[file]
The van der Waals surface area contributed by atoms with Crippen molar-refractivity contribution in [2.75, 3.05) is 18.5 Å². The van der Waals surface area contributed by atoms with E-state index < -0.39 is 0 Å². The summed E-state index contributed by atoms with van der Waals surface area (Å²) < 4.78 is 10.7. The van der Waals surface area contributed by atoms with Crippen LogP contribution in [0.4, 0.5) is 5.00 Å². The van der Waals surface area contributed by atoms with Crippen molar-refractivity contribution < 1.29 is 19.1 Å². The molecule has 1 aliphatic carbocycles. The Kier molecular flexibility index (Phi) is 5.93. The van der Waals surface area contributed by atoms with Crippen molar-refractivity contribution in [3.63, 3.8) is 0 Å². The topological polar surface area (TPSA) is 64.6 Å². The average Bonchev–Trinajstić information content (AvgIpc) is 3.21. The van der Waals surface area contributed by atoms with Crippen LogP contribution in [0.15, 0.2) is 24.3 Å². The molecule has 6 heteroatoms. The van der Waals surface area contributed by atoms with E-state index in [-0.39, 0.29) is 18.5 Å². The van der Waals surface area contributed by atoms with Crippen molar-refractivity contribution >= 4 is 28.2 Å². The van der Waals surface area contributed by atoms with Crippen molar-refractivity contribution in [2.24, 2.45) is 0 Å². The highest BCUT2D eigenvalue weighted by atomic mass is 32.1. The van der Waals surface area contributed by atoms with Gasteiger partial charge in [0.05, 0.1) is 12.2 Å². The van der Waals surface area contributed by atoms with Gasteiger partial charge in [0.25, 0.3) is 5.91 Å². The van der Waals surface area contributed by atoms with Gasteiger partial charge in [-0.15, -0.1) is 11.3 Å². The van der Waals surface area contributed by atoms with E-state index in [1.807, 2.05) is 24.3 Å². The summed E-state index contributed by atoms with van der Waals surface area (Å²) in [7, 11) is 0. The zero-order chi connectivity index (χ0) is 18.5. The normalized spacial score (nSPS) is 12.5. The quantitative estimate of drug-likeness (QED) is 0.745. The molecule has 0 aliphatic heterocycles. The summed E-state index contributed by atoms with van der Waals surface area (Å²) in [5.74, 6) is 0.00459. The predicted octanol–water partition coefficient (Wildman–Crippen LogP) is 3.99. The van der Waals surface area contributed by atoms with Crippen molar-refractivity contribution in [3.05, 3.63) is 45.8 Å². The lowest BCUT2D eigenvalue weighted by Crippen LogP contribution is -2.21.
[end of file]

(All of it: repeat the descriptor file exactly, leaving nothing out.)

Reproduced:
The van der Waals surface area contributed by atoms with Crippen molar-refractivity contribution in [2.75, 3.05) is 18.5 Å². The van der Waals surface area contributed by atoms with E-state index < -0.39 is 0 Å². The summed E-state index contributed by atoms with van der Waals surface area (Å²) < 4.78 is 10.7. The van der Waals surface area contributed by atoms with Crippen LogP contribution in [0.4, 0.5) is 5.00 Å². The van der Waals surface area contributed by atoms with Crippen molar-refractivity contribution < 1.29 is 19.1 Å². The molecule has 1 aliphatic carbocycles. The Kier molecular flexibility index (Phi) is 5.93. The van der Waals surface area contributed by atoms with Crippen molar-refractivity contribution in [3.63, 3.8) is 0 Å². The topological polar surface area (TPSA) is 64.6 Å². The average Bonchev–Trinajstić information content (AvgIpc) is 3.21. The van der Waals surface area contributed by atoms with Crippen LogP contribution in [0.15, 0.2) is 24.3 Å². The molecule has 6 heteroatoms. The van der Waals surface area contributed by atoms with E-state index in [-0.39, 0.29) is 18.5 Å². The van der Waals surface area contributed by atoms with Crippen molar-refractivity contribution >= 4 is 28.2 Å². The van der Waals surface area contributed by atoms with Crippen molar-refractivity contribution in [2.24, 2.45) is 0 Å². The highest BCUT2D eigenvalue weighted by atomic mass is 32.1. The van der Waals surface area contributed by atoms with Gasteiger partial charge in [0.05, 0.1) is 12.2 Å². The van der Waals surface area contributed by atoms with Gasteiger partial charge in [0.25, 0.3) is 5.91 Å². The van der Waals surface area contributed by atoms with Gasteiger partial charge in [-0.15, -0.1) is 11.3 Å². The van der Waals surface area contributed by atoms with E-state index in [1.807, 2.05) is 24.3 Å². The summed E-state index contributed by atoms with van der Waals surface area (Å²) in [7, 11) is 0. The zero-order chi connectivity index (χ0) is 18.5. The normalized spacial score (nSPS) is 12.5. The quantitative estimate of drug-likeness (QED) is 0.745. The molecule has 0 aliphatic heterocycles. The summed E-state index contributed by atoms with van der Waals surface area (Å²) in [5.74, 6) is 0.00459. The predicted octanol–water partition coefficient (Wildman–Crippen LogP) is 3.99. The van der Waals surface area contributed by atoms with Crippen molar-refractivity contribution in [3.05, 3.63) is 45.8 Å². The lowest BCUT2D eigenvalue weighted by Crippen LogP contribution is -2.21.